Everywhere you look, in fact, there’s some sort of active representation of Rowling’s mythology going on. The last time I visited, puppet performers in the open area were enacting a portion of “The Fountain of Fair Fortune” from The Tales of Beedle the Bard, in which the characters encounter a “white worm” (though Amanda Donohoe and Hugh Grant were nowhere in sight). Nearby, patrons were using their interactive wands to make the Mermaid Fountain squirt streams of water into the air -- sometimes landing on people standing behind them. (As you pass by, watch for the wet spots on the cobblestones to avoid being on that receiving end.) And yes, the wands are functional in this part of the park: If you buy a special kind, you can wave it over medallions at various points around Diagon Alley, and through the magic of sensor technology, it will “cast spells” that animate window displays, reveal hidden messages and more.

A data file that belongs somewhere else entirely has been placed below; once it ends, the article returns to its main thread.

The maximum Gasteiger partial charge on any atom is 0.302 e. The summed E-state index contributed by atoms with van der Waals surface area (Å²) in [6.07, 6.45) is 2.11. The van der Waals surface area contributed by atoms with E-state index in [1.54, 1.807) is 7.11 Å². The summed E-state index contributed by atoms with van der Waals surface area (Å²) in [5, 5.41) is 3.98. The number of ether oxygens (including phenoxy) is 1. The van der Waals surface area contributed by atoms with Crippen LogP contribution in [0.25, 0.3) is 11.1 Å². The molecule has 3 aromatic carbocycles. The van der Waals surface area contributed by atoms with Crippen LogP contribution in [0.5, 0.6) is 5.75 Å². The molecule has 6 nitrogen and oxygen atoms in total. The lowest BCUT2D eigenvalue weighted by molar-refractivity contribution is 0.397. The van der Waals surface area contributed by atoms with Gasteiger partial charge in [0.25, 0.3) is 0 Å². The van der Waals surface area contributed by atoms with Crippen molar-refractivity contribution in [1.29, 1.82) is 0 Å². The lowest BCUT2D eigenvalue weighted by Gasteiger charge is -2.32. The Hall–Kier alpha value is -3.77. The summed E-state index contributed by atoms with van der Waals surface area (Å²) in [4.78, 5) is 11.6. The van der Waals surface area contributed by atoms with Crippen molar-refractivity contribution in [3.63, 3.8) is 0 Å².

Yes, there’s lots of stuff to buy around the Wizarding World, but even the commercial side of the attraction has been given personal, one-on-one touches. Head into Ollivander’s Wand Shop, and you’re taken in groups of 20 to a room where the keeper selects one young patron and tests a series of wands to determine which one is perfect for him or her. Near Gringotts Bank is a Money Exchange shop where Wizarding Bank Notes (good in both the two Potter realms and elsewhere in the parks) can be purchased, with a goblin (who can have a cranky side) handling the transaction. And this area doesn’t just replicate what we’ve read in the books and seen in the movies, but adds a bit of world-building as well. In addition to Diagon Alley and Knockturn Alley, it features a couple of new streets to stroll down: Horizont Alley and Carkitt Market (both names courtesy of Rowling).